There are advantages and disadvantages to mobile home refinancing. Whether it’s a good idea for you depends on the existing mortgage, your finances and what you’re trying to accomplish. Here are the pros and cons you should consider before applying.
- Lower monthly mortgage payment: Homeowners can end up with a lower monthly mortgage payment with a refinance. This can happen if you extend the loan term (from, say, 15 years to 30 years) and/or if you refinance to a lower interest rate.
- Ability to pay other expenses: If you cash out your home equity, you can use it to pay off other expenses like student loans, car loans, medical bills or credit card debt
- Possibly obtain a lower interest rate: If you’re changing to a shorter term, or if interest rates were higher when you first got your mortgage, refinancing can help you get a lower interest rate. This could drastically reduce the amount you pay over the length of the loan.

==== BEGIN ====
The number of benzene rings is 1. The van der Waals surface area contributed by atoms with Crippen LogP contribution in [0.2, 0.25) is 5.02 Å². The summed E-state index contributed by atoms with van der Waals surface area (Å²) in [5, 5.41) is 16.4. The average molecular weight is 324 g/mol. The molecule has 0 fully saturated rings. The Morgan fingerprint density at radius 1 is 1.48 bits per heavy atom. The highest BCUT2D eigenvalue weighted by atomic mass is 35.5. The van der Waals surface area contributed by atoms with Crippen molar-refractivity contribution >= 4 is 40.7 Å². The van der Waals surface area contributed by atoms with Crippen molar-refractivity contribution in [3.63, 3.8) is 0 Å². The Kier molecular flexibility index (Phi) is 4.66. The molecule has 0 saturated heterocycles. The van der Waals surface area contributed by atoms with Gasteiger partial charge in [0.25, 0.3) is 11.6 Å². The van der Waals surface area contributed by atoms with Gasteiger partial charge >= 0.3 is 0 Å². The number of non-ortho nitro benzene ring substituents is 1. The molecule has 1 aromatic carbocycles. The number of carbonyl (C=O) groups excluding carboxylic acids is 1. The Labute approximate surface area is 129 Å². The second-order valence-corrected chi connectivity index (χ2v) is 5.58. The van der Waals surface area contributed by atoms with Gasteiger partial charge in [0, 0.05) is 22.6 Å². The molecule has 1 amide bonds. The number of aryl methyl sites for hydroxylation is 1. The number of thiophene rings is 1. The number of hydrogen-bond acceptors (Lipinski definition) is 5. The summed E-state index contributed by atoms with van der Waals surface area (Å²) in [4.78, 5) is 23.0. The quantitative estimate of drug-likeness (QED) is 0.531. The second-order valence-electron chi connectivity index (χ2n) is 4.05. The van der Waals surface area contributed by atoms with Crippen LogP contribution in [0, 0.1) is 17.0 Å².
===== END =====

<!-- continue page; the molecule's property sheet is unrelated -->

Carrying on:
- Responsible for paying closing costs: You’ll likely have to pay some closing costs when refinancing. The lender will likely require an appraisal and title search. There are also other fees you’ll have to pay.
- Might not obtain a better interest rate: Depending on the market at the time of refinance, interest rates can be higher than the original loan.
- May have a higher monthly payment: If you take cash out of your equity when you refinance, you’ll have a higher monthly mortgage payment.
The Bottom Line
To refinance a mobile home or manufactured home, you’ll need to own the land the home is on and have it on a permanent foundation to qualify for most mortgages. When you refi, you’ll need to pay closing costs that cover the cost of a new appraisal, title search and any additional fees.
Whether or not refinancing is right for you depends on the market, your finances and what you’re trying to accomplish with a refinance. Whether you’re looking to take cash out of your equity or looking to lower your monthly payment, refinancing can be a positive option for your mobile or manufactured home.
Interested in refinancing? Apply online with Rocket Mortgage® to explore your financing options.